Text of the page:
Factors Contributing to Door-to-Balloon Times of ≤90 Minutes in 97% of Patients with ST-Elevation Myocardial Infarction: Our One-Year Experience with a Heart Alert Protocol

Perm J. 2010 Fall;14(3):4-11. doi: 10.7812/TPP/10.977.


Context: Prompt percutaneous coronary intervention (PCI) for patients with ST-segment elevation myocardial infarction (STEMI) can significantly reduce mortality and morbidity, although its effectiveness may be limited by delays in delivery. In March 2008, our hospital implemented a Heart Alert protocol to rapidly identify and treat patients with STEMI presenting to our Emergency Department (ED) with PCI, using strategies previously described to reduce door-to-balloon times. Before the Heart Alert protocol start date, patients with STEMI presenting to our ED were treated with thrombolysis.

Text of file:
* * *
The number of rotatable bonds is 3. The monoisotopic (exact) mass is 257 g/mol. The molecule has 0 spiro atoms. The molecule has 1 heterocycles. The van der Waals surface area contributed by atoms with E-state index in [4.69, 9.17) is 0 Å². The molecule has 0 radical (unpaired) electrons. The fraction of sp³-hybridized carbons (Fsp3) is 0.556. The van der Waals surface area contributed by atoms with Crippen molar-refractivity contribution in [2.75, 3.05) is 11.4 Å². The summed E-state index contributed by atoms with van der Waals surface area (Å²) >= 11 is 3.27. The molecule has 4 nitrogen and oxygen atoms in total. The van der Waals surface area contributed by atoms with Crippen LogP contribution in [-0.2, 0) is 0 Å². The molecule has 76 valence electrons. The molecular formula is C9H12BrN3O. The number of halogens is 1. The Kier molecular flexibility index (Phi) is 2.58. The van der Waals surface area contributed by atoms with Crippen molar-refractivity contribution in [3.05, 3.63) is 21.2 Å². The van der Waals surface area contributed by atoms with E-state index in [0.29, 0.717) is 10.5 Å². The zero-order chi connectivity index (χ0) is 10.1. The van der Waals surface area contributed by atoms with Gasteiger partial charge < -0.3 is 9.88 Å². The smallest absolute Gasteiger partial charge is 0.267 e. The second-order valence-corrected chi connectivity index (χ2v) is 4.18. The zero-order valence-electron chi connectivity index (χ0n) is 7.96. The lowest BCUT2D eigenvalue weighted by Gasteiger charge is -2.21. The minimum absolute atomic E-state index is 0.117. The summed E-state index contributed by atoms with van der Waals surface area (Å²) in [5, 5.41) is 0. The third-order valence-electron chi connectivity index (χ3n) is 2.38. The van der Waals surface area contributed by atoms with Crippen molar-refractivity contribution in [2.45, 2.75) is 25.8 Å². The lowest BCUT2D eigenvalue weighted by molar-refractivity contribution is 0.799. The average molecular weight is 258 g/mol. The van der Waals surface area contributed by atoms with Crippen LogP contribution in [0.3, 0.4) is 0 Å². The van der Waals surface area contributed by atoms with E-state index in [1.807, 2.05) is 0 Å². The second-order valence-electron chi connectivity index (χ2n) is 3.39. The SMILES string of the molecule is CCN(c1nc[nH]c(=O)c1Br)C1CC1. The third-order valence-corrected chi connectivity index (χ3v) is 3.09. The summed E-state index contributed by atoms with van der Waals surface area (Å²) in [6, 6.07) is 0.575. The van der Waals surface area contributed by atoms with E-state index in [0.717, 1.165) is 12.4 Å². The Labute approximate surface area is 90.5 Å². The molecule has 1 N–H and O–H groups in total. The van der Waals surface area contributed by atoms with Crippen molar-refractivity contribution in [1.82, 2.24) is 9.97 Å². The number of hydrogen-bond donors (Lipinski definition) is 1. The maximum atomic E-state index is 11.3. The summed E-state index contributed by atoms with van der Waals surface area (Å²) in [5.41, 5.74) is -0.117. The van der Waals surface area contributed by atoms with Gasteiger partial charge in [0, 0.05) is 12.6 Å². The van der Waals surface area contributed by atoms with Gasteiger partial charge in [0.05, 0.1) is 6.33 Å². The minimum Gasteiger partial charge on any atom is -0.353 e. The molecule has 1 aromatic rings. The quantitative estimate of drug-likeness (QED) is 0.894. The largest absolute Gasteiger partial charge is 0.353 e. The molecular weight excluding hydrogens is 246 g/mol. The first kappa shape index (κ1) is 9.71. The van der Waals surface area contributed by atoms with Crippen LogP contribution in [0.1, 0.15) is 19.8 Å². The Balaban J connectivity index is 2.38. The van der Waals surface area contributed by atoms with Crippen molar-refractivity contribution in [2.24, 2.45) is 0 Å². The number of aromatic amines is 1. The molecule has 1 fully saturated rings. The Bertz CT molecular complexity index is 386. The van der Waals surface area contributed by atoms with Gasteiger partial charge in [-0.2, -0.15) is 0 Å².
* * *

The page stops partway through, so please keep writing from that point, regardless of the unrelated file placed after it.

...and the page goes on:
Objective: We evaluated data from patients with STEMI after one year of use of our Heart Alert protocol to determine protocol success on the basis of the percentage of patients for whom the recommended door-to-balloon times of ≤90 minutes were met. We examined factors involved in implementation of the protocol that contributed to these results.

Design: We conducted a retrospective data and chart review for patients in the ED with STEMI who underwent PCI after a Heart Alert protocol activation between March 17, 2008, and March 17, 2009.

Results: During the study period, our staff met the recommended door-to-balloon time of ≤90 minutes (mean door-to-balloon time, 57.3 ± 17.6 minutes) for 70 of 72 patients (97%) presenting to our ED with STEMI. Sixty-five of the 72 patients (90.3%) survived to hospital discharge.

Conclusion: Initiation of a Heart Alert protocol at our hospital resulted in achievement of door-to-balloon times of ≤90 minutes for 97% of patients with STEMI. This achievement was obtained through careful preparation, training, and interdepartmental collaboration and occurred despite immediate conversion from a previous thrombolytic protocol.